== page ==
Second precondition of optimism is the gradual recovery in fund flows. Here, the mechanisms introduced by the IMF and Fed sure make a contribution. Remember that Fed and the IMF defined additional financing facilities taking countries like Turkey into consideration. IMF has distributed around 30 billion USD of loans since the beginning of the crisis without questioning much to whom it lends. And the value of agreements the IMF signed averages 150 billion USD. What does this mean? It means that the IMF and FED gave hand to hand to secure the survival of international fund flows. If you don't try to substitute somehow the tightened foreign exchange generating channels, people can change their behavioral patterns. Therefore, to put the fire, the IMF and Fed try to operate the system with some tools that were not in operation before. That the mechanisms which were not operative at the beginning of the crisis operate now does not mean things are going back to normal. What is the problem? How will these temporary control mechanisms be deactivated? We do not know yet. Moreover, that things are not yet back to normal and that we still not know what normal is must be considered as reasons to be cautious.

    What else do we have? Doubtlessly, third precondition of optimism is composed of expansionary fiscal policies implemented all over the world. The problem as usual is about coordination. First, there exists a global free rider trend. You shoulder the cost of all measures you have implemented, but only a part of the benefit applies for you. There is no doubt that this is unsustainable. Moreover, it hinders the design of optimal fiscal policy. Second, the mentioned global free rider trend either eventually legitimizes protectionism or makes essential the design of a supra- nation state policy. Therefore, the solution is not easy. Either protectionism will gain ground or we will need a global State Planning Organization at a supra- ration state level. And the path in between the two is not smooth. This is exactly why Trichet says "first everyone shall keep the promises they made". Those two breaks their promise and acts as a free rider eventually pushes those he deceived to protectionism; don't they? Yes, steps are taken but not exactly in the promised direction. So, what? Again, it is wise to be cautious.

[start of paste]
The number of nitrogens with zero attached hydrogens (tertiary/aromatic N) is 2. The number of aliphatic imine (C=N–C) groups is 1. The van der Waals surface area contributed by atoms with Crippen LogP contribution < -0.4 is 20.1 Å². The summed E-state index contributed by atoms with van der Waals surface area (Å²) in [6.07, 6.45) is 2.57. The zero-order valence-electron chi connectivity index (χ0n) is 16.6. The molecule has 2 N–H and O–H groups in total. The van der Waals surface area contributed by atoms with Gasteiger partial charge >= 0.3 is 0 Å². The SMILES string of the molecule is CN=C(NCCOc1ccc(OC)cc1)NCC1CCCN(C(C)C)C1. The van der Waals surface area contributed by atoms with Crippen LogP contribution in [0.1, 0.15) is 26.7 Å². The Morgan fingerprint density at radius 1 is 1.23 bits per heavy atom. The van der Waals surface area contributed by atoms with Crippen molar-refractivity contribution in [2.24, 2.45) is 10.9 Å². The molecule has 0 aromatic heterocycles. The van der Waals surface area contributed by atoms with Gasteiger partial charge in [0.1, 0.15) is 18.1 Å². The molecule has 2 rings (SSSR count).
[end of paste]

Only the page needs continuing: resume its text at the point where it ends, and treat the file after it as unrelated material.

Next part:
Fourth reason of optimism is that oil and raw material prices have plunged down. This decreases the cost of adjustment in the middle of the fire. The economy is already contracting, but up to this point, the reduction in oil bills was bigger. In this respect, this is a good thing. It eases the pain. But, what will the pace that this trend turns around? Does this lead to a coordination problem when temporary global coordination mechanisms are deactivated? We will wait and learn.

    Let us conclude with the fifth point. Yes, current situation is different than the beginning of the crisis. We now stand at a better position. The reason behind this is not that the economy get back on its normal course, it is that temporary global control mechanisms have been activated. Currently world economy is like a patient connected to different life support units for each organ. So, how will those who failed to implement the measures under the scope of a certain plan decide when and how they will turn off the complicated life support unit? Each surgery breaks a mechanism that used to perform healthily; let us see how this will end. Here is a big coordination problem; here is a big warning to be cautious.

    Note that we have not touched upon concepts like debt stock or fiscal sustainability yet. In our consideration, the IMF and the World Bank is aware of the situation. This is why they act as cautious optimists.


    This commentary was published in Referans daily on 25.06.2009